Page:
A Landscape Design for Jeddah Tower

General / People / Places / January 28, 2016

So how do you select a landscape architect for the tallest building in the world?

If you’re smart, you seek out the firm that’s mastered landscapes at the Shanghai Tower in China and the Burj Khalifa in Dubai, among others.

More specifically, you’d look for SWA’s John Wong, who designed both.

So for Jeddah Tower in Saudi Arabia – 1,000 meters tall, it’s scheduled to premiere in 2018 – you’d want Wong to connect your iconic building to its functions inside, to the buildings and parks around it, and to the facing inlet that opens to the Red Sea.

“To make it successful, we need to design the ground plane to give it scale and allow all functions to take place,” Wong says. “Public space is very important – it’s very dense and so we have to allow it to sit in a way to relate to its surroundings – to create connections to public buildings, the promenade, the water, and the park.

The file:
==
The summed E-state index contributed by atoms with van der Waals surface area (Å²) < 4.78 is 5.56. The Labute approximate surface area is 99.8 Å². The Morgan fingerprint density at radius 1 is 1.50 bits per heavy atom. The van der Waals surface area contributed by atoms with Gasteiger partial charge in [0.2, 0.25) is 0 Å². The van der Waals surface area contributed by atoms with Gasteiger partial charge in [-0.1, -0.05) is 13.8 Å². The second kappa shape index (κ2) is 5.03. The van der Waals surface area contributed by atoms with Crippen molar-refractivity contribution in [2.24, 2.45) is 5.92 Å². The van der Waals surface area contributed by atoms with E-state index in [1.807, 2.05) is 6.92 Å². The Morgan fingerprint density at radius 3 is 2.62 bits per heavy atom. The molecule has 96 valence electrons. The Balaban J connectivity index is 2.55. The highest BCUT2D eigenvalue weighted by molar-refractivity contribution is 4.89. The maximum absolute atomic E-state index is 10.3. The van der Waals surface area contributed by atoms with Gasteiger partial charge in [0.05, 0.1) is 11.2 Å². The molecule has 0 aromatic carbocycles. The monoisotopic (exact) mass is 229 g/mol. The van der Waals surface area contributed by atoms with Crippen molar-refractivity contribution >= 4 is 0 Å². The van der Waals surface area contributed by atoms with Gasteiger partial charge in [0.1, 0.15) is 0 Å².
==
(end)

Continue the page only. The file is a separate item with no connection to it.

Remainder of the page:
The tower’s pedestal is a “Y”-shaped affair. Above, seven of the tower’s 170 stories will be reserved for a Four Seasons hotel offering 200 rooms. Eleven more stories will be occupied by 121 luxury apartments, and seven stories more by offices. There will be 61 stories for 318 housing units, along with amenities like gyms, spas, cafes, restaurants, two sky lobbies – and naturally, the world’s highest observation decks.

“Like most tall buildings, it has to do with the concept of creating a representative of growth and prosperity and the emergence of this place on the global stage,” he says. “It’s a symbolic structure – but our job is the idea of connectivity – how does it touch the ground at its most immediate use at the base and to the rest of the area and city?”

Its groundscape is one of the key elements the landscape architects developed, with strong consideration for pedestrians, bike and public transportation. In addition, its 24/7 environment demands high levels of security and service.

But most significantly, it’s the center of a brand new city. As such, it has one distinct role. “It’s a tall building that becomes the iconic building,” he says. “It becomes the Eiffel tower or the Golden Gate bridge – with the rest of city designed around it.”

With a landscape design that ties it all together.

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Mike Welton




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